This Day In History

  • 1775 In the early hours a small British force, including the Grenadier and Light Companies of the 47th (later 1st Loyals) and 59th (later 2nd East Lancashires), sets out from Boston, Massachusetts for Concord, some 20 miles away, to destroy a colonial munitions depot. At dawn at Lexington they are confronted by the local militia and the first shots of the American Revolution are fired. A further engagement follows at Concord where about 500 Militiamen defeat three British companies and force the British column to begin its return march to Boston. Reinforced at Lexington by a relief force including the rest of the 47th, the march is carried out under sustained fire from concealed insurgents, and the American War of Independence has begun.
  • 1854 47th Regiment (later the 1st Loyals) disembark at Scutari, opposite Constantinople, to join the 2nd Division, part of the British Army concentrating in preparation for the Crimean War. They are quartered in the huge Turkish barracks there, later to become famous as the British base hospital where Florence Nightingale effected her nursing reforms.
  • 1880 2nd Afghan War. Battle of Ahmed Kel. 59th Regiment (soon to 2nd East Lancashires) is hard-pressed on the right of the British line.  The Regiment forms square around its colours. It is the last occasion on which colours are carried by a British regiment on a victorious field. Afterwards 1,000 dead lie in front of the British line, with 600 around the 59th's position. The shell-torn colours are now displayed in the Sergeant's Mess of the 1st Battalion, Duke of Lancaster's Regiment.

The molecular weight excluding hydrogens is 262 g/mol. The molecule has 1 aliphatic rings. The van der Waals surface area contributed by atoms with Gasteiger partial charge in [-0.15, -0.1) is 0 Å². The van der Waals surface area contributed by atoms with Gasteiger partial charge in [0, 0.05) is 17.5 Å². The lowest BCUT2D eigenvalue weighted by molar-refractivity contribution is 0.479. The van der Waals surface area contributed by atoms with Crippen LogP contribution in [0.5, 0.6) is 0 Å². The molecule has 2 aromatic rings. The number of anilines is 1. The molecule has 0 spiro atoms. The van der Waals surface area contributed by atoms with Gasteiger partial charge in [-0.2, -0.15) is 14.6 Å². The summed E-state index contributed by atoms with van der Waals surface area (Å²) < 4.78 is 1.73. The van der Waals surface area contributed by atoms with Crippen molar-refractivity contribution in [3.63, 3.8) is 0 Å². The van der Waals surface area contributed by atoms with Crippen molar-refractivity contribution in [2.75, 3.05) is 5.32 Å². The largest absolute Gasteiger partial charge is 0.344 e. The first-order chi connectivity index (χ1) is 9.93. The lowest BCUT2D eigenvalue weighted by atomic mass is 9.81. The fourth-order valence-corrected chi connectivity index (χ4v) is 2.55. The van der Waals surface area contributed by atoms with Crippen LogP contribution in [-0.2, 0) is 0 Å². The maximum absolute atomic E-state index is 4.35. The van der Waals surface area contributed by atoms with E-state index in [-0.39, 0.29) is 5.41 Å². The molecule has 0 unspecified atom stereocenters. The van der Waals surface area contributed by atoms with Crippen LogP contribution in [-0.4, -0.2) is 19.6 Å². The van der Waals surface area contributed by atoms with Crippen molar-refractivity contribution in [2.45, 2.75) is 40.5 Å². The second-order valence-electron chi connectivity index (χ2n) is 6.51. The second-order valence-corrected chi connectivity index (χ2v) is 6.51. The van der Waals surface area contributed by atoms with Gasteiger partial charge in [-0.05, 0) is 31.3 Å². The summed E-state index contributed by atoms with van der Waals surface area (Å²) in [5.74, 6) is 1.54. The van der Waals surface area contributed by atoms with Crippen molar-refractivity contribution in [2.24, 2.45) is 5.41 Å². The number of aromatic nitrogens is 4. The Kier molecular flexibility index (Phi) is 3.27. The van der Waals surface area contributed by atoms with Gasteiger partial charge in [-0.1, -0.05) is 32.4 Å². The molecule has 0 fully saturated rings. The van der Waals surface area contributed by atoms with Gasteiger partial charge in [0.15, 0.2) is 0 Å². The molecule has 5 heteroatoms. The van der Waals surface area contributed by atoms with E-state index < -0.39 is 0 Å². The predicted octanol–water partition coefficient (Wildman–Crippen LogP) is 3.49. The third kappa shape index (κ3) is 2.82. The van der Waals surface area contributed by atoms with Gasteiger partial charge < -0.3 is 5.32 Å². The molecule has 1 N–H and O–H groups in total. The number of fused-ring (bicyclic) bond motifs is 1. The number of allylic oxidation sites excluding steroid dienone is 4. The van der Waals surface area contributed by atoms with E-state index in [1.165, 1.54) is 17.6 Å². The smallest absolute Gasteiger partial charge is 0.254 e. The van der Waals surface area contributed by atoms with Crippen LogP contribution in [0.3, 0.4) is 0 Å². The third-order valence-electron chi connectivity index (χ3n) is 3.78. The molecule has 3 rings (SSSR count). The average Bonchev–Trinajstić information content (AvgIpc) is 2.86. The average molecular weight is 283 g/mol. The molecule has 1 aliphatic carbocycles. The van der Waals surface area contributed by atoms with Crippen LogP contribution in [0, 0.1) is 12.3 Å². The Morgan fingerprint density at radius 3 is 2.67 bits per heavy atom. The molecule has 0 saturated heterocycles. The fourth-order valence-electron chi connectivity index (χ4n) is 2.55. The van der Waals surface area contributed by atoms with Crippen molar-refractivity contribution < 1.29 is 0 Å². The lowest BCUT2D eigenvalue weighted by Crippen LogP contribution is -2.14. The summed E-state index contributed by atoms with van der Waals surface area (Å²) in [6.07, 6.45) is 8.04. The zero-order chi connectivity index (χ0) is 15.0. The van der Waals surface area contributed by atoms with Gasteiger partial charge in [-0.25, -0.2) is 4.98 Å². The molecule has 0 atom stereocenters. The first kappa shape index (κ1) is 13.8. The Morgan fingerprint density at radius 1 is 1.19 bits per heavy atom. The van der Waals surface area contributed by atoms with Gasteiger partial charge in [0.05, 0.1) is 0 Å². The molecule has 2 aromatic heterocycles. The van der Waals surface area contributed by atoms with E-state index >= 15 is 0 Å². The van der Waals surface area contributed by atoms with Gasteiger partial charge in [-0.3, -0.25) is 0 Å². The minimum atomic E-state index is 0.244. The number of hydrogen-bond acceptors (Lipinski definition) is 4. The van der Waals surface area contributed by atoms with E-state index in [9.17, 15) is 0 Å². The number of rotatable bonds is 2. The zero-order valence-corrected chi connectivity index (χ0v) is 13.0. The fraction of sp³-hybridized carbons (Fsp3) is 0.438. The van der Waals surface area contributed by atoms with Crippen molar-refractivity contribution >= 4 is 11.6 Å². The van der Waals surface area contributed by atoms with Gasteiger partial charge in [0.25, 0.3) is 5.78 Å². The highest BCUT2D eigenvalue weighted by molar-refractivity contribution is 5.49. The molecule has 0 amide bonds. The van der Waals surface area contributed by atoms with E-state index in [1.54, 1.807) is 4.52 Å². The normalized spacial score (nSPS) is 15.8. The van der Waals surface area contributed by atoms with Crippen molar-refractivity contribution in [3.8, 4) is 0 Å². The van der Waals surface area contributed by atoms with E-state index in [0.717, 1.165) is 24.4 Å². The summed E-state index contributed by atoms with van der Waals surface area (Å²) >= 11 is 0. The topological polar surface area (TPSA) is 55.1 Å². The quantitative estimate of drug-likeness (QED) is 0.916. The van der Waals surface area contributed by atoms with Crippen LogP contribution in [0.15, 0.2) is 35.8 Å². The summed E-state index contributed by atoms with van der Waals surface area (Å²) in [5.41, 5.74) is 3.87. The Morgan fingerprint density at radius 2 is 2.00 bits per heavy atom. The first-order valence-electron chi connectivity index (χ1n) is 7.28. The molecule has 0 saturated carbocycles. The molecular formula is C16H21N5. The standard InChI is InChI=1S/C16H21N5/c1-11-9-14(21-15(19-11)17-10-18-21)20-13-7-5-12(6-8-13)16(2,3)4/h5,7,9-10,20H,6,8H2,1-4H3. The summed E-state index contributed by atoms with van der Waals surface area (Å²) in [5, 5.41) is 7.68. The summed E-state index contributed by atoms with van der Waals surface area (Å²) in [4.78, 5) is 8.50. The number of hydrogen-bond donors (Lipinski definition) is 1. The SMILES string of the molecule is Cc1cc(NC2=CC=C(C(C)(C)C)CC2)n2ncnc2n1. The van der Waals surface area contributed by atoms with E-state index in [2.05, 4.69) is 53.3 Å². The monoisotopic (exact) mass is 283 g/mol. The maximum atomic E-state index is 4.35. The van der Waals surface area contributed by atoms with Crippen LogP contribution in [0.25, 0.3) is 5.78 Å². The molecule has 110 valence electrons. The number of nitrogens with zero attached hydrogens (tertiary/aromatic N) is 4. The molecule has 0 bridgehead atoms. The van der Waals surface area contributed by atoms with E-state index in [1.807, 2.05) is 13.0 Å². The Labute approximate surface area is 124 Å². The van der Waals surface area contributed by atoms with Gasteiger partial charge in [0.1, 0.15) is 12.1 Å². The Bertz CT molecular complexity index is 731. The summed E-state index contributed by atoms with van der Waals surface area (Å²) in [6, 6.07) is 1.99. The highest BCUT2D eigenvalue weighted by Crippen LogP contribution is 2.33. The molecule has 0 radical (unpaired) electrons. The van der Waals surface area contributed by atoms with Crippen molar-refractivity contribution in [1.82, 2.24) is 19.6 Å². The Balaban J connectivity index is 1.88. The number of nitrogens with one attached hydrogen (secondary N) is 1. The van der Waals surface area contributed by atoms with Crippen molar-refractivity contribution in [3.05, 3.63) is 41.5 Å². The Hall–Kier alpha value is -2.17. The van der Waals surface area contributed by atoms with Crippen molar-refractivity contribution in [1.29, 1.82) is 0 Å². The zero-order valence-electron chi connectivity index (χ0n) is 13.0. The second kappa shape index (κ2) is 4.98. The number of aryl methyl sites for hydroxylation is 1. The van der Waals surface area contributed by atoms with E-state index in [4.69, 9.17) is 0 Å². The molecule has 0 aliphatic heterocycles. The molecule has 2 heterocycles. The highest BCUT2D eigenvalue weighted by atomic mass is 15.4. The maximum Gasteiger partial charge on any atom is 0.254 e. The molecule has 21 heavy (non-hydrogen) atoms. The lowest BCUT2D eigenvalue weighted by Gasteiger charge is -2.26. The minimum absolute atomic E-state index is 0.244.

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Lieutenant Thomas Orde Lawder Wilkinson VC

 

Thomas Orde Lawder Wilkinson VC

Thomas Orde Lawder Wilkinson VC

Thomas Orde Lawder Wilkinson was born in Bridgnorth, Shropshire, in 1894. He was educated at Wellington College where he shone both academically and athletically, becoming both a school prefect and captain of the Gymnasium.

In 1912 the family moved to Canada where the 18-year-old Thomas worked as a surveyor on Vancouver Island and Burnaby, British Columbia. When World War I broke out he immediately joined the 16th Battalion, Canadian Scottish, Canadian Expeditionary Force, but his service records indicate that he did not proceed overseas to Europe with them. Instead he made his own way to Britain where he joined the 7th Battalion, Loyal North Lancashire Regiment. By July 1915 he was serving in France.

On the morning of July 5, 1916, during an attack on the German trenches in front of the village of La Boisselle, one gun crew, which was under heavy fire, was forced to retreat and leave its machine-gun behind. Wilkinson and two of his men dashed forward and used the abandoned weapon to hold the enemy at bay until they were relieved.

Later that day, when the British advance stalled during a bombing attack, Wilkinson pushed his way forward to find five men halted by a solid block of earth over which the Germans were lobbing grenades. Wilkinson mounted a machine-gun on top of the parapet and quickly dispersed the enemy bombers. Afterwards, during the second of two attempts to bring in a wounded man from no man’s land, he was killed instantly by a shot through the heart just before reaching the man.

His body could not be recovered. He is commemorated on the Thiepval Memorial to the Missing on the Somme which records the names of over 72,000 men killed on the Somme and who have no known grave.

His Victoria Cross is displayed at the Imperial War Museum, London.